But the reason I picked up one of her books in the first place is because when I saw her last name on the cover, my thirteen-year-old-self was like, “Oh my god, she’s Latina!”
She’s not. She’s actually Italian. But many of her books explore discrimination faced by the Italian immigrant community in certain parts of Australia and so the characters and the themes ended up still resonating with me so deeply.
However, I think my initial reaction to seeing one of her books for the first time, really illuminates how desperate I was to find books written by Latinx authors. In truth, it took many more years before I’d see my experience on the page.
Now in my thirties, I feel like we’re just on the cusp of being able to provide the type of diverse and nuanced experiences I craved as a teen, which is why I’m so thrilled every time we get a Sia Martinez and the Moonlit Beginning of Everything, or Don’t Ask Me Where I’m From, or Fat Chance Charlie Vega. These are the books helping to give shape to this new Latinx literary canon, which I am so grateful exists and also so grateful to be contributing to now with my own stories so that a reader out there might have that same experience of being validated and celebrated on the page.
What can you tell us about your upcoming book, Heartbreak Symphony? Where did the inspiration for this story come from?
Heartbreak Symphony has been described as Clap When You Land meets On the Come Up, in a dual-POV romance that follows Aaron and Mia, both reeling from the tragic loss of a parent and both aspiring musicians who are terrified of chasing after their dreams.
This book was written at the height of the pandemic in the summer of 2020, and it was the most difficult drafting experience I’ve ever had. And I just want to say before I go any further that I really hope readers will treat these 2022 book babies with as much compassion as possible. They were written during a time of so much uncertainty. So much tragedy. So much grief.
Grief is at the center of Heartbreak Symphony, not just because there was no escaping it at the time, but also because 2020 just so happened to be the ten-year anniversary of my father’s passing. So while this story is a celebration of love and life that takes place in the same neighborhood as Somewhere Between Bitter and Sweet with some secondary characters you just might recognize and while it is an ode to artists and community and all the ways we can create our own futures, it’s also very much the story of me learning to carve out something beautiful from a tragic loss that turned my world upside down.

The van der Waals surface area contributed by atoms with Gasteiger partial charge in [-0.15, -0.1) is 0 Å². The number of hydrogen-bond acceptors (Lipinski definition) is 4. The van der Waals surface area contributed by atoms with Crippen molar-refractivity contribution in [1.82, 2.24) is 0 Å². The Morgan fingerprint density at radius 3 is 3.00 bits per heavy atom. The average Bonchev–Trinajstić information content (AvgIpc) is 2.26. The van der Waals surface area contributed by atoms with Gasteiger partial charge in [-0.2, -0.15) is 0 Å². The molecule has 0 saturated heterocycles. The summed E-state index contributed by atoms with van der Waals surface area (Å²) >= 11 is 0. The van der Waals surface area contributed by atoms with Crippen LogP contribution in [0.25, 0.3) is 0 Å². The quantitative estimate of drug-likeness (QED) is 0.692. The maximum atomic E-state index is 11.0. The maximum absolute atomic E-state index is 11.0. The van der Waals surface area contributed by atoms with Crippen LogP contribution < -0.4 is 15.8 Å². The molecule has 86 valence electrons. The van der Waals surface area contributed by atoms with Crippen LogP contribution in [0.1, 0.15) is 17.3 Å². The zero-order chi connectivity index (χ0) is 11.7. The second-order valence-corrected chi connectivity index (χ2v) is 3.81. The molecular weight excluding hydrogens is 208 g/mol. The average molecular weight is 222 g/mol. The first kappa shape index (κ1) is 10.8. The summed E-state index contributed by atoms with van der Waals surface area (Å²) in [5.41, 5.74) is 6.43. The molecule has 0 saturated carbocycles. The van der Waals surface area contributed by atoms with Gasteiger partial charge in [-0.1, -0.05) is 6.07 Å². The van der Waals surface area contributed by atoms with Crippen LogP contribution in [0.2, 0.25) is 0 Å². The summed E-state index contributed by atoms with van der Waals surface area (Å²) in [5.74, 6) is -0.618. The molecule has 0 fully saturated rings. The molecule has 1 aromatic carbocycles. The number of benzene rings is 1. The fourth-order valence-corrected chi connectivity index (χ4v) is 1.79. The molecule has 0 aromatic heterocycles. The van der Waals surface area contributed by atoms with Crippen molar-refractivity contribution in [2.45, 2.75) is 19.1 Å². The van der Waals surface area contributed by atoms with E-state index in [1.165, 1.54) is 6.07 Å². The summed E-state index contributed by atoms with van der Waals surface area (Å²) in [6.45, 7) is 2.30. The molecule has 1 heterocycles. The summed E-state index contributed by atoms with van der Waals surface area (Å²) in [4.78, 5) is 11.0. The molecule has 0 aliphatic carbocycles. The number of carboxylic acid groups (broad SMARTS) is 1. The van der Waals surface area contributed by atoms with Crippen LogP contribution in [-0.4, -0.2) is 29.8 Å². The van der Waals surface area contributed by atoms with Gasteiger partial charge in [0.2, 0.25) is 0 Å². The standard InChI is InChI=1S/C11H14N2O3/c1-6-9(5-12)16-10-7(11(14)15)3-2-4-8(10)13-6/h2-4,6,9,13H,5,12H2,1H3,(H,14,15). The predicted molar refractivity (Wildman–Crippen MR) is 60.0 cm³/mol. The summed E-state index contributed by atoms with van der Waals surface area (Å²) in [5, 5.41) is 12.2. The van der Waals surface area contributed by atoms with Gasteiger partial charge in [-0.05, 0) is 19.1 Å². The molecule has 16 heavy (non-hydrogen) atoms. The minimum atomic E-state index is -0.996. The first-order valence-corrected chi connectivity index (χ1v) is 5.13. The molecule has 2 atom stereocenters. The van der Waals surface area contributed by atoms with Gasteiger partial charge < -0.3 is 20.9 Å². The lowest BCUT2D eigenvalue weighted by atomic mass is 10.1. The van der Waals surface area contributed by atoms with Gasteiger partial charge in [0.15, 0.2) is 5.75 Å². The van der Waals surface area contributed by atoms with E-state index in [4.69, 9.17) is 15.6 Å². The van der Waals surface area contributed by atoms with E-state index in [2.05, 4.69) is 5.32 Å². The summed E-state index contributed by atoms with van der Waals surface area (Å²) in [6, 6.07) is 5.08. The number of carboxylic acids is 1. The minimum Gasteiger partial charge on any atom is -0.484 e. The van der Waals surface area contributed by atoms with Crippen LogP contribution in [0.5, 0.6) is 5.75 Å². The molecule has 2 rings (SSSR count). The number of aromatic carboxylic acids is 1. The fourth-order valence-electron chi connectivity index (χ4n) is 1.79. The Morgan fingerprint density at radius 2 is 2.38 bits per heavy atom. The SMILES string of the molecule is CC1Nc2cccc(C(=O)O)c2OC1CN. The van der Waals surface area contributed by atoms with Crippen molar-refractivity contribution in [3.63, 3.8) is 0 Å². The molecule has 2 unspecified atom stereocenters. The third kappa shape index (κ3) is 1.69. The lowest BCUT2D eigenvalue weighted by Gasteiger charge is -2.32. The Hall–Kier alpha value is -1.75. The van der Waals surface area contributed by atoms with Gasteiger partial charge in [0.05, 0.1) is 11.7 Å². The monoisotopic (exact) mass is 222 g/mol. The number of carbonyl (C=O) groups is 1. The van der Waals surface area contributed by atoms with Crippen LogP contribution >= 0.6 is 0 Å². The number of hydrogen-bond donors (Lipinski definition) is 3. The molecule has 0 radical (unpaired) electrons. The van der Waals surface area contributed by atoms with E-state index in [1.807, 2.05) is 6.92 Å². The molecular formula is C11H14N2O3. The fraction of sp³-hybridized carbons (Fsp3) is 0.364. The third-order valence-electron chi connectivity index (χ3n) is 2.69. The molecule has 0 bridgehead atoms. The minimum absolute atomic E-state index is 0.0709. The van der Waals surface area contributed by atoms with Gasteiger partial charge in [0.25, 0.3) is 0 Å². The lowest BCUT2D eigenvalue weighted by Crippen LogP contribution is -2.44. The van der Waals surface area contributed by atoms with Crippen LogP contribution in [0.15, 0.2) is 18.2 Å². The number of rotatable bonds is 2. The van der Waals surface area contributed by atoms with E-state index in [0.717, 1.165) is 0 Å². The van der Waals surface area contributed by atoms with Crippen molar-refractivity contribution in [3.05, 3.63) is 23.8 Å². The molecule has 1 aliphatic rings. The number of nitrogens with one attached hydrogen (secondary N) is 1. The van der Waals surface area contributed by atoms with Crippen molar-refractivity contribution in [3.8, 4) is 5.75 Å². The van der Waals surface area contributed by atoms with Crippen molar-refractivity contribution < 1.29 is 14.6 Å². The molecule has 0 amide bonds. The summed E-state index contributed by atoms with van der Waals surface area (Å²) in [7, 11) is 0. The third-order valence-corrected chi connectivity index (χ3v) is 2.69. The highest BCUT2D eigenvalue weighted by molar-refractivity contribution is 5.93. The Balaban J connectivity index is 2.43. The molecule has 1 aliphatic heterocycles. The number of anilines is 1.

I lost my father to colon cancer when I was a teenager and revisiting that grief through these characters was an incredibly emotional journey to say the least. But it was also worth it. Especially knowing that the teen readers I wrote this book for might need it now more than ever.
It’s a story of loss, yes, which we’ve all experienced far too much of over the last two years, but it’s also a story of healing and how community is the key to overcoming whatever life throws at us. It’s a lesson that Aaron and Mia learn as they grapple with how past trauma has shaped them and their communities but it’s a lesson we all desperately need to learn right now. That we are all connected and that safeguarding that connection is how we survive.
A major theme I heard is included in your latest book, Heartbreak Symphony, is doubt, particularly the doubt we have about our own talents and abilities. What led you to explore that in your story, and have you yourself ever explored imposter syndrome?
Doubt is the artist’s constant companion and something I struggle with every time I sit down to work. But I think losing a loved one who still had so much life ahead of them, so many dreams unfulfilled, it tends to make your own dreams feel even more paramount. However, the weight of that can be crushing. The stakes are higher and therefore the imposter syndrome is even louder. I wanted to explore that and what it’s like to be carrying around this legacy that can feel like a gift and a burden at the same time.